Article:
Friday, January 11, 2008
Riding to Washington
by Gwenyth Swain
Illustrated by David Geister
Janie is not exactly sure why her daddy is riding a bus from Indianapolis to Washington, D.C. She knows why she has to go--to stay out of her mother's way, especially with the twins now teething. But Daddy wants to hear a man named Dr. Martin Luther King Jr. speak and, to keep out of trouble, Janie is sent along. Riding the bus with them is a mishmash of people, black and white, young and old. They seem very different from Janie.
As the bus travels across cities and farm fields to its historic destination, Janie sees firsthand the injustices that many others are made to endure. She begins to realize that she's not so different from the other riders and that, as young as she is, her actions can affect change.
Though fiction, Riding to Washington is a very personal story for Gwenyth Swain as both her father and grandfather rode to Washington, D.C. to participate in the 1963 Civil Rights march on the nation's capital. Ms. Swain's other books include Chig and the Second Spread and I Wonder As I Wander. She lives in St. Paul, Minnesota.
Meet Author Gwenyth Swain!
Web site: www.gwenythswain.com
Blog: The gwenyth swain Blog
I'm the youngest of five children--all girls! I grew up in the hills of southern Indiana on Wallow Hollow Road. My mother was a homemaker and my father built houses for a living. My grandfather, a retired Methodist minister, and my grandmother had a little house on a hilltop just a short walk from my home.
Maybe we were a bit isolated (the nearest town, and the biggest in the county, had only 700 residents!), but we were aware of the larger world. I was too young in 1963 to remember the March on Washington-- the subject of my most recent book, RIDING TO WASHINGTON--but I do recall my parents discussing Civil Rights.
Featured book: Riding to Washington
Q: What inspired you the most to write this book?
A: My father, Hank Swain, used to tell me stories when I was young about his trip to Washington, D.C., in August 1963. I was only two in 1963, so I don't remember what happened, but my father got interested in a Civil Rights event called the March on Washington. He talked about it to my grandfather, and soon they both wanted to go. My family's white, but we've always been interested in Civil Rights--and social justice. So, it wasn't out of character for my father and grandfather to go to the March. They drove up to Indianapolis, the nearest big city, and got on a bus that would take them to D.C. Everything went well until they stopped for dinner. They had to stop several times until they found a restaurant that would serve a "mixed" crowd of blacks and whites. I know my father must have told me a lot about the March itself, but the part that really stuck with me was the story of the journey there. I'd never faced discrimination in my young life: I just couldn't figure out why restaurants wouldn't serve my father and grandfather and the others on that bus. As an adult, what also inspired me to write RIDING TO WASHINGTON is the belief that ordinary people can make history. After learning about the March on Washington and the journeys people took to get there, I became convinced that everyone who was in that March made history, even before Dr. Martin Luther King, Jr., rose up on the podium and gave his famous "I Have a Dream" speech.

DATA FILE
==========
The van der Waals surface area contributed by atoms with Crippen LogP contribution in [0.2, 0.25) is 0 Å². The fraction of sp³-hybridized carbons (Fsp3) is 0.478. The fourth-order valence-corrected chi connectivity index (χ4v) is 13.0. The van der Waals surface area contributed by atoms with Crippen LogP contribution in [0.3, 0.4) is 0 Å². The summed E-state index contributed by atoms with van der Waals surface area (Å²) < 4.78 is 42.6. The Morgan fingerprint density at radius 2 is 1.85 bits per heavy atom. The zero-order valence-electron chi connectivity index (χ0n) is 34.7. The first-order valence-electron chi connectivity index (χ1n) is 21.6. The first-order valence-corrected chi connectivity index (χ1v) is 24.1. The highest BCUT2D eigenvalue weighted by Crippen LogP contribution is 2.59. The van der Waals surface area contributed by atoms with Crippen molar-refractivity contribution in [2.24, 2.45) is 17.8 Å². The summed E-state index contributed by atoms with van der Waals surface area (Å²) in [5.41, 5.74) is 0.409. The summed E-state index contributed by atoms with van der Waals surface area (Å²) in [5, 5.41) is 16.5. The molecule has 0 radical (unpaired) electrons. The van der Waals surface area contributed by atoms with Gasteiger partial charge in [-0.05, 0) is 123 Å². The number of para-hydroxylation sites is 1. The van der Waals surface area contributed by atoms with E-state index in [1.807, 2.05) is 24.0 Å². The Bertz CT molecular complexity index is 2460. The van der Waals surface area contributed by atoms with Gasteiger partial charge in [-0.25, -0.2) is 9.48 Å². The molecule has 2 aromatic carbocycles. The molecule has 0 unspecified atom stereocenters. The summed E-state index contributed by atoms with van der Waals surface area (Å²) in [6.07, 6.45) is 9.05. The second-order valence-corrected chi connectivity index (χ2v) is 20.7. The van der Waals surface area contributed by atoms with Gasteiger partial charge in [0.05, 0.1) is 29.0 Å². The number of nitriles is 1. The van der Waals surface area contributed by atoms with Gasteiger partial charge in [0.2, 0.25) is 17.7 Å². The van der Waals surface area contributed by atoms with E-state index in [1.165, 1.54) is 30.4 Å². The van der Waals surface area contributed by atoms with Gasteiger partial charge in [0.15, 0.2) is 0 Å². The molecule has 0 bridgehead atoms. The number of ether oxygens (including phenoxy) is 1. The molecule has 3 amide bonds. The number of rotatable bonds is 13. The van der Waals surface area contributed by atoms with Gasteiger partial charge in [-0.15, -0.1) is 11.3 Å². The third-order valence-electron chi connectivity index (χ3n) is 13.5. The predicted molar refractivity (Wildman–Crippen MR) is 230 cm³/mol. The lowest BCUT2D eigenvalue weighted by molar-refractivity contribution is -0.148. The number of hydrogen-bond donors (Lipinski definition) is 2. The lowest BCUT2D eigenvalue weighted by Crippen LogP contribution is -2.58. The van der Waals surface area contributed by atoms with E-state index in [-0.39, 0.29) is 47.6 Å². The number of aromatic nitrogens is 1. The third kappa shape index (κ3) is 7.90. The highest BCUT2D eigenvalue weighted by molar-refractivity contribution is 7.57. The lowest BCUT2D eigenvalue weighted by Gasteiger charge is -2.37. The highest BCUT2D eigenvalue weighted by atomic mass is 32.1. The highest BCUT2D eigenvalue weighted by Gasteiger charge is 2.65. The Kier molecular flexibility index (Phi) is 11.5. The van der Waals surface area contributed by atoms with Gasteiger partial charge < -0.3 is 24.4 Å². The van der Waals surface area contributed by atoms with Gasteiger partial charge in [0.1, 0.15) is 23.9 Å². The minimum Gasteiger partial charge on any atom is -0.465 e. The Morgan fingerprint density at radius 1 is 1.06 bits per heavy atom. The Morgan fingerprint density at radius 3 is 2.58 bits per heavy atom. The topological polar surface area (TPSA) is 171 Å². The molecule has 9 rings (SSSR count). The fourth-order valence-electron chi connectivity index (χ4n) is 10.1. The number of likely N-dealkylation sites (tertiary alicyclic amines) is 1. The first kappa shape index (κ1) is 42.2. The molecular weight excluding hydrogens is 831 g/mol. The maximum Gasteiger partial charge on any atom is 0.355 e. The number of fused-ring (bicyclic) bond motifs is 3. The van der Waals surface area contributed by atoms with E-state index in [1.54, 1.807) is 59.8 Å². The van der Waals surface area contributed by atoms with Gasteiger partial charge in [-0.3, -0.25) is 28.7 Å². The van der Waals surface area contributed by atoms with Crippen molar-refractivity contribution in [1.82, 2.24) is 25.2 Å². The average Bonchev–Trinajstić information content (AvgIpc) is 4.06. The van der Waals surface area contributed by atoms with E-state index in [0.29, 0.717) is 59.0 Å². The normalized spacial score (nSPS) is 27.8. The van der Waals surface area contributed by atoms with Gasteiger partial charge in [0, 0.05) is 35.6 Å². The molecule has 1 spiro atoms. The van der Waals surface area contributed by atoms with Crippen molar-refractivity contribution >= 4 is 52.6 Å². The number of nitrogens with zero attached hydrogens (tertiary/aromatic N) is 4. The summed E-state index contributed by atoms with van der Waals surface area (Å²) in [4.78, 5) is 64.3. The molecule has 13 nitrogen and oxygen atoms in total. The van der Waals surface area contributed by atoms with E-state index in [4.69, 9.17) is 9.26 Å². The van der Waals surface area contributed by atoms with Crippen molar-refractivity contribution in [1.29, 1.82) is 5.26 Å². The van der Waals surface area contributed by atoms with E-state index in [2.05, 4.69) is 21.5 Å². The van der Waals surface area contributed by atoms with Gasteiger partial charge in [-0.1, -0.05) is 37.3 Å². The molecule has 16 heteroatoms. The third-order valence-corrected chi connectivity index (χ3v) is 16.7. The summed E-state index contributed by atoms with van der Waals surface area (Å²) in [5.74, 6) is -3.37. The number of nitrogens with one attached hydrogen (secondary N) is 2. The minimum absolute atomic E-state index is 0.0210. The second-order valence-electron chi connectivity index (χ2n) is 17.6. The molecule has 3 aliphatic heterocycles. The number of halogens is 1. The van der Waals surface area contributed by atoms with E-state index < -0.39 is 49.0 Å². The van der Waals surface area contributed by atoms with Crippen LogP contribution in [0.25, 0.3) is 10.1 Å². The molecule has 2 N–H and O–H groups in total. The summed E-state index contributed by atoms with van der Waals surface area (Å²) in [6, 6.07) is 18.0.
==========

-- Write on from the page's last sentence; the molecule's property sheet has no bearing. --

Q: Describe part of the research process it took to write this manuscript.
A: Most of my research involved talking with my parents. I talked to both of them at length. I particularly wanted to know how my mother felt about being left at home with me and my four older sisters--especially since she's just as interested in social justice as my father is. I also looked at photographs of the March, listened to radio interviews with other people who attended the March, and re-read my father's brief memoir about it, "A March of Hope." It's from a small magazine called OUR BROWN COUNTY, and you can find it on the web at Our Brown County
Q: Describe your typical writing schedule.
A:I fit in writing whenever I can. I've got two children, ages 9 and 6, and a part-time job as a middle-school librarian. So writing time is always hard to find. But when I've got a minute, I either grab a notebook or my laptop and start working. Right now, I'm revising a time travel novel that takes place on Ellis Island, finishing up an article on time travel books for BOOK LINKS magazine, waiting for editorial comments on an online article about traveling to Quebec City, Canada, and trying to read some of the books that are getting Newbery "buzz." Sometimes it seems like too much for one person, but writing's the best job there is.
Q. Share one tip you would like to give about writing a picture book based on a personal experience.
A: Don't be afraid to change the real story and make it your own. For example, I was too young to have gone to the March on Washington, but I always wanted to go, once I was old enough to hear my father's stories. The most fun I had in writing RIDING TO WASHINGTON was putting the girl Janie (who's very much like me) into the story and letting her go to the March in my place. She's a lot more spunky that I am, so that made the story fun, too. After all, doesn't everybody love a troublemaker? I loved creating a character who was enough of a troublemaker to figure out that some trouble (like stepping in and convincing the boy at the gas station to hand over the bathroom key) is worth making.
Posted by Nancy I. Sanders